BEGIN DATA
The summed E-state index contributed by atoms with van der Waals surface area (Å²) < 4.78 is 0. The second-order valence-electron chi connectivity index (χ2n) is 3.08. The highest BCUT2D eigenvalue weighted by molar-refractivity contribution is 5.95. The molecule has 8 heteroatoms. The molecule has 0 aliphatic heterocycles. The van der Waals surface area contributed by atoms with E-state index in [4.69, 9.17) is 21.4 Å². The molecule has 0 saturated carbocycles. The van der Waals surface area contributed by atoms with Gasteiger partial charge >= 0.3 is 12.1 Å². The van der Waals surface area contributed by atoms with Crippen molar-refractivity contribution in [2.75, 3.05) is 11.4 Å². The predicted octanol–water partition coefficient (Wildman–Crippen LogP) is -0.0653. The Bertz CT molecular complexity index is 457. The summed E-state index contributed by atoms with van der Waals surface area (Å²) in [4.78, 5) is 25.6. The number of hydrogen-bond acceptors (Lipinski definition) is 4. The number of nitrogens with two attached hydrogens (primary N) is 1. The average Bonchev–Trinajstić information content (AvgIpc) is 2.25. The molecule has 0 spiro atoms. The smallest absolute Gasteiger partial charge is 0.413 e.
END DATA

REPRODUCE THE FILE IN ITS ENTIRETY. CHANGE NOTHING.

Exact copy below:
The summed E-state index contributed by atoms with van der Waals surface area (Å²) < 4.78 is 0. The second-order valence-electron chi connectivity index (χ2n) is 3.08. The highest BCUT2D eigenvalue weighted by molar-refractivity contribution is 5.95. The molecule has 8 heteroatoms. The molecule has 0 aliphatic heterocycles. The van der Waals surface area contributed by atoms with E-state index in [4.69, 9.17) is 21.4 Å². The molecule has 0 saturated carbocycles. The van der Waals surface area contributed by atoms with Gasteiger partial charge >= 0.3 is 12.1 Å². The van der Waals surface area contributed by atoms with Crippen molar-refractivity contribution in [2.75, 3.05) is 11.4 Å². The predicted octanol–water partition coefficient (Wildman–Crippen LogP) is -0.0653. The Bertz CT molecular complexity index is 457. The summed E-state index contributed by atoms with van der Waals surface area (Å²) in [4.78, 5) is 25.6. The number of hydrogen-bond acceptors (Lipinski definition) is 4. The number of nitrogens with two attached hydrogens (primary N) is 1. The average Bonchev–Trinajstić information content (AvgIpc) is 2.25. The molecule has 0 spiro atoms. The smallest absolute Gasteiger partial charge is 0.413 e.